In order to safeguard this virtue of faith in its integrity, we declare it to be very profitable and consistent with the requirements of the time, that each one, according to the measure of his capacity and intelligence, should make a deep study of Christian doctrine, and imbue his mind with as perfect a knowledge as may be of those matters that are interwoven with religion and lie within the range of reason. And as it is necessary that faith should not only abide untarnished in the soul, but should grow with ever painstaking increase, the suppliant and humble entreaty of the apostles ought constantly to be addressed to God: “Increase our faith.”
14. But in this same matter, touching Christian faith, there are other duties whose exact and religious observance, necessary at all times in the interests of eternal salvation, become more especially so in these our days. Amid such reckless and widespread folly of opinion, it is, as we have said, the office of the Church to undertake the defence of truth and uproot errors from the mind, and this charge has to be at all times sacredly observed by her, seeing that the honour of God and the salvation of men are confided to her keeping.
But, when necessity compels, not those only who are invested with power of rule are bound to safeguard the integrity of faith, but, as St. Thomas maintains:
“Each one is under obligation to show forth his faith, either to instruct and encourage others of the faithful, or to repel the attacks of unbelievers.”
To recoil before an enemy, or to keep silence when from all sides such clamours are raised against truth, is the part of a man either devoid of character or who entertains doubt as to the truth of what he professes to believe. In both cases such mode of behaving is base and is insulting to God, and both are incompatible with the salvation of mankind.
This kind of conduct is profitable only to the enemies of the faith, for nothing emboldens the wicked so greatly as the lack of courage on the part of the good. Moreover, want of vigour on the part of Christians is so much the more blameworthy, as not seldom little would be needed on their part to bring to naught false charges and refute erroneous opinions, and by always exerting themselves more strenuously they might reckon upon being successful. After all, no one can be prevented from putting forth that strength of soul which is the characteristic of true Christians, and very frequently by such display of courage our enemies lose heart and their designs are thwarted.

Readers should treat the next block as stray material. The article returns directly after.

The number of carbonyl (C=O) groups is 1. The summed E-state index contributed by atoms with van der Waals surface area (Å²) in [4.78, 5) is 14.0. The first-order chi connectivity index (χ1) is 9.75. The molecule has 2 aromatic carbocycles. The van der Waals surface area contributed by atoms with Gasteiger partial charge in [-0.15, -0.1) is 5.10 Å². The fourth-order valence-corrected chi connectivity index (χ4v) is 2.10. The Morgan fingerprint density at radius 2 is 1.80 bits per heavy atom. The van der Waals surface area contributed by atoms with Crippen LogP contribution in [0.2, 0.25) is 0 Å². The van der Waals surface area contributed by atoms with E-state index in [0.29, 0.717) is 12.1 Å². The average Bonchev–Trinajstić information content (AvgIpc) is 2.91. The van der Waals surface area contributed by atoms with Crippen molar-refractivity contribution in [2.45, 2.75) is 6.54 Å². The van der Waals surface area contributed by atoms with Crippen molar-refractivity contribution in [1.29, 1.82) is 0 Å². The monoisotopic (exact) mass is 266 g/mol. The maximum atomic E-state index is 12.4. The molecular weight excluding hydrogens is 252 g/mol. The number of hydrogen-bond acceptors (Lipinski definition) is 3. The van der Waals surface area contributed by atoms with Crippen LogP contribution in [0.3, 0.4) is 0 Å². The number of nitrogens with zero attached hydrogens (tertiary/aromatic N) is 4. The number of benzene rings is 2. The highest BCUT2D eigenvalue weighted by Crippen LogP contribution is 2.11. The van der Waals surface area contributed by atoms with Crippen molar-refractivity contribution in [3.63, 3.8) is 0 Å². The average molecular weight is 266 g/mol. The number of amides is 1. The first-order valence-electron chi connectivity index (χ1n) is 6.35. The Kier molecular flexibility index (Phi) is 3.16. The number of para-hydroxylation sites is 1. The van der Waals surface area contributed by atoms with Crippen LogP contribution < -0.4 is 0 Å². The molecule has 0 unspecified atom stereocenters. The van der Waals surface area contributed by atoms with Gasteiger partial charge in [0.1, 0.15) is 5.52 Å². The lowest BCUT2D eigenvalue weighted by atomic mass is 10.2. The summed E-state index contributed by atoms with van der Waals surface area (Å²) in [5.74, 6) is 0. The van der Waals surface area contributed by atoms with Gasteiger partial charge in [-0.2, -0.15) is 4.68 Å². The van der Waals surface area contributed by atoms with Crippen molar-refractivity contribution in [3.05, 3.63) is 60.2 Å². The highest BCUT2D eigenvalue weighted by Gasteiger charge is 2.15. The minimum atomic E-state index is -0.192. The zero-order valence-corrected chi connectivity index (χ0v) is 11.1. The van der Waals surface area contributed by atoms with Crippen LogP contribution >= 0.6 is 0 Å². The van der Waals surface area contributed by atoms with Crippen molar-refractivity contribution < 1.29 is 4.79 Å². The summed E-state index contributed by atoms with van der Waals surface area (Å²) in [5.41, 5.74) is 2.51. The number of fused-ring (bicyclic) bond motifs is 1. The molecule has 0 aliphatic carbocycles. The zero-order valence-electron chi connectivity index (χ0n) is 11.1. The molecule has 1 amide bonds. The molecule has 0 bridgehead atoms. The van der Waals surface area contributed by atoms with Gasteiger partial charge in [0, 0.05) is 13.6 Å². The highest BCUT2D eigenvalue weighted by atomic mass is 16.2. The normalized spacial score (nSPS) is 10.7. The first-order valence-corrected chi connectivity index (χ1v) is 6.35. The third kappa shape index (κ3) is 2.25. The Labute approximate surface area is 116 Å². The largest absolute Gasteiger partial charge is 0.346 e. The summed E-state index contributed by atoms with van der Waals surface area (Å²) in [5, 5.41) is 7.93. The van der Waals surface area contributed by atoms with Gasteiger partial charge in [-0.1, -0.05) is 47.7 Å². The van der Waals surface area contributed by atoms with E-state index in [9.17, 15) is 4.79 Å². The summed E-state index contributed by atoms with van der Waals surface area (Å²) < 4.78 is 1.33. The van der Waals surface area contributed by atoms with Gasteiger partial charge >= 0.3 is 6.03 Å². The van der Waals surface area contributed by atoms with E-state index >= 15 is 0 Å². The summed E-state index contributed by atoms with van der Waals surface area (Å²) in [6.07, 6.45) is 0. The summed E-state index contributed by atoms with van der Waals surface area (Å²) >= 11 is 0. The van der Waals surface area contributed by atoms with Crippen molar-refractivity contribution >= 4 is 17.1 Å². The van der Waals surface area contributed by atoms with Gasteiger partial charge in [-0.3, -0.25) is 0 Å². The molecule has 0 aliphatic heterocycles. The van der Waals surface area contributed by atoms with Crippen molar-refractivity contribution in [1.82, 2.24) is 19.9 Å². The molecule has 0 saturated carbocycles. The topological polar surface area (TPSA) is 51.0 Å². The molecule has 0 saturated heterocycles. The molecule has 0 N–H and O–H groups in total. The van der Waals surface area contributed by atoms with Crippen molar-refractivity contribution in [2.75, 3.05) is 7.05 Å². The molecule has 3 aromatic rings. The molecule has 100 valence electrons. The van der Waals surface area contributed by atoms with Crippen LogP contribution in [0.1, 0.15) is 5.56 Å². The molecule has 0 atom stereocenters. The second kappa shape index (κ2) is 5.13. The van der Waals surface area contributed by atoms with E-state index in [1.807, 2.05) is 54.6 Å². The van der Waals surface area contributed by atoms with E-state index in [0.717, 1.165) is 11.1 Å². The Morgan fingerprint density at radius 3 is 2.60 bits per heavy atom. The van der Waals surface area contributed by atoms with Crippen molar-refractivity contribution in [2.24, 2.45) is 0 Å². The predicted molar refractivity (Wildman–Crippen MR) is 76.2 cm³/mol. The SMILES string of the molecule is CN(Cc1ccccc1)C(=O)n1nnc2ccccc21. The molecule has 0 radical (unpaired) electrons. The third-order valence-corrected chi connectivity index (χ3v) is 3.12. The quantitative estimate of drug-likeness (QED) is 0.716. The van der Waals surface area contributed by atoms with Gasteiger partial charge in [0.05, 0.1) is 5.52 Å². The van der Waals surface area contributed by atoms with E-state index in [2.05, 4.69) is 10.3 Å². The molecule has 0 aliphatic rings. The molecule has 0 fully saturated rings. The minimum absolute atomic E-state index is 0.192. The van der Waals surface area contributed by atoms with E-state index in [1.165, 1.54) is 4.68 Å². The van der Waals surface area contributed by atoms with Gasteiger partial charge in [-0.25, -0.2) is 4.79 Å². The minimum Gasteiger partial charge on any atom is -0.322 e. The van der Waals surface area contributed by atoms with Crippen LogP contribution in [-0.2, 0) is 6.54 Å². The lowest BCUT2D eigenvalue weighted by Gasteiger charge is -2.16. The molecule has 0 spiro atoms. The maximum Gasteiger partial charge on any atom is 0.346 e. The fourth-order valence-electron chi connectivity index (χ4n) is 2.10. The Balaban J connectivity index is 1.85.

Christians are, moreover, born for combat, whereof the greater the vehemence, the more assured, God aiding, the triumph: “Have confidence; I have overcome the world.”
Nor is there any ground for alleging that Jesus Christ, the Guardian and Champion of the Church, needs not in any manner the help of men. Power certainly is not wanting to him, but in his loving kindness he would assign to us a share in obtaining and applying the fruits of salvation procured through his grace.
15. The chief elements of this duty consist in professing openly and unflinchingly the Catholic doctrine, and in propagating it to the utmost of our power. For, as is often said, with the greatest truth, there is nothing so hurtful to Christian wisdom as that it should not be known, since it possesses, when loyally received, inherent power to drive away error. So soon as Catholic truth is apprehended by a simple and unprejudiced soul, reason yields assent.
Now, faith, as a virtue, is a great boon of divine grace and goodness; nevertheless, the objects themselves to which faith is to be applied are scarcely known in any other way than through the hearing. [St Paul says:]
“How shall they believe Him of whom they have not heard? and how shall they hear without a preacher? Faith then cometh by hearing, and hearing by the word of Christ.”
Since, then, faith is necessary for salvation, it follows that the word of Christ must be preached. The office, indeed, of preaching, that is, of teaching, lies by divine right in the province of the pastors, namely, of the bishops whom “the Holy Spirit has placed to rule the Church of God.” It belongs, above all, to the Roman Pontiff, vicar of Jesus Christ, established as head of the universal Church, teacher of all that pertains to morals and faith.
16. No one, however, must entertain the notion that private individuals are prevented from taking some active part in this duty of teaching, especially those on whom God has bestowed gifts of mind with the strong wish of rendering themselves useful. These, so often as circumstances demand, may take upon themselves, not, indeed, the office of the pastor, but the task of communicating to others what they have themselves received, becoming, as it were, living echoes of their masters in the faith.